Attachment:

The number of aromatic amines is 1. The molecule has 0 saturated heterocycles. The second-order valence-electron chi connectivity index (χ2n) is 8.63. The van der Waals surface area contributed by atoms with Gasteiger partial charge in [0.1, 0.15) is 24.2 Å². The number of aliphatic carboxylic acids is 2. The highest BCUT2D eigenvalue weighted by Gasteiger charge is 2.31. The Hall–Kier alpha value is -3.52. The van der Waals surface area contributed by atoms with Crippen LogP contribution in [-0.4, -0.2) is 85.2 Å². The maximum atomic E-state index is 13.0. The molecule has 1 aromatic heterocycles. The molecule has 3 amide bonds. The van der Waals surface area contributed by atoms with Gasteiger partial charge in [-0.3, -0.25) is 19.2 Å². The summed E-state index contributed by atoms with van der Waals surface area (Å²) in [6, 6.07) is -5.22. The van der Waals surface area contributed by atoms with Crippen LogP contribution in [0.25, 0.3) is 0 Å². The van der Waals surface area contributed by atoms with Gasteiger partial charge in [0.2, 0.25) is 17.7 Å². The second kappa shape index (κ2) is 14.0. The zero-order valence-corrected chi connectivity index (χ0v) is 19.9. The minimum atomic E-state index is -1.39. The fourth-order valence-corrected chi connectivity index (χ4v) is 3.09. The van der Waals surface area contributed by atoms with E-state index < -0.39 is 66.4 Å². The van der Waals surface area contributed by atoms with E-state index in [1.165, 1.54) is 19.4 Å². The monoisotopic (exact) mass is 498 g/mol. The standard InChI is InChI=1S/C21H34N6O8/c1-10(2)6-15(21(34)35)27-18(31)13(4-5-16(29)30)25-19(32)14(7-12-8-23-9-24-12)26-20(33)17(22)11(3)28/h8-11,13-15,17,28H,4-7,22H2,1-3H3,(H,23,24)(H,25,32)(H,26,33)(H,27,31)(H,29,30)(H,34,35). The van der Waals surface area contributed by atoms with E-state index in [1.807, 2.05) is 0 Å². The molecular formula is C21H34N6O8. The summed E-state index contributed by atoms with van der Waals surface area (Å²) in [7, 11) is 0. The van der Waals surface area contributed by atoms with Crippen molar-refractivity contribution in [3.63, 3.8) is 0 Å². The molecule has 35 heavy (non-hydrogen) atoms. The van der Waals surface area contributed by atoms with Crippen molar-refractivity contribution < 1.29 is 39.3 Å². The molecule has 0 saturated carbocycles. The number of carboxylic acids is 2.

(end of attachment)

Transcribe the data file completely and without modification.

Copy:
The number of aromatic amines is 1. The molecule has 0 saturated heterocycles. The second-order valence-electron chi connectivity index (χ2n) is 8.63. The van der Waals surface area contributed by atoms with Gasteiger partial charge in [0.1, 0.15) is 24.2 Å². The number of aliphatic carboxylic acids is 2. The highest BCUT2D eigenvalue weighted by Gasteiger charge is 2.31. The Hall–Kier alpha value is -3.52. The van der Waals surface area contributed by atoms with Crippen LogP contribution in [-0.4, -0.2) is 85.2 Å². The maximum atomic E-state index is 13.0. The molecule has 1 aromatic heterocycles. The molecule has 3 amide bonds. The van der Waals surface area contributed by atoms with Gasteiger partial charge in [-0.3, -0.25) is 19.2 Å². The summed E-state index contributed by atoms with van der Waals surface area (Å²) in [6, 6.07) is -5.22. The van der Waals surface area contributed by atoms with Crippen LogP contribution in [0.25, 0.3) is 0 Å². The van der Waals surface area contributed by atoms with Gasteiger partial charge in [0.2, 0.25) is 17.7 Å². The second kappa shape index (κ2) is 14.0. The zero-order valence-corrected chi connectivity index (χ0v) is 19.9. The minimum atomic E-state index is -1.39. The fourth-order valence-corrected chi connectivity index (χ4v) is 3.09. The van der Waals surface area contributed by atoms with E-state index < -0.39 is 66.4 Å². The van der Waals surface area contributed by atoms with E-state index in [1.165, 1.54) is 19.4 Å². The monoisotopic (exact) mass is 498 g/mol. The standard InChI is InChI=1S/C21H34N6O8/c1-10(2)6-15(21(34)35)27-18(31)13(4-5-16(29)30)25-19(32)14(7-12-8-23-9-24-12)26-20(33)17(22)11(3)28/h8-11,13-15,17,28H,4-7,22H2,1-3H3,(H,23,24)(H,25,32)(H,26,33)(H,27,31)(H,29,30)(H,34,35). The van der Waals surface area contributed by atoms with E-state index in [1.807, 2.05) is 0 Å². The molecular formula is C21H34N6O8. The summed E-state index contributed by atoms with van der Waals surface area (Å²) in [7, 11) is 0. The van der Waals surface area contributed by atoms with Crippen molar-refractivity contribution in [3.63, 3.8) is 0 Å². The molecule has 35 heavy (non-hydrogen) atoms. The van der Waals surface area contributed by atoms with Crippen molar-refractivity contribution < 1.29 is 39.3 Å². The molecule has 0 saturated carbocycles. The number of carboxylic acids is 2.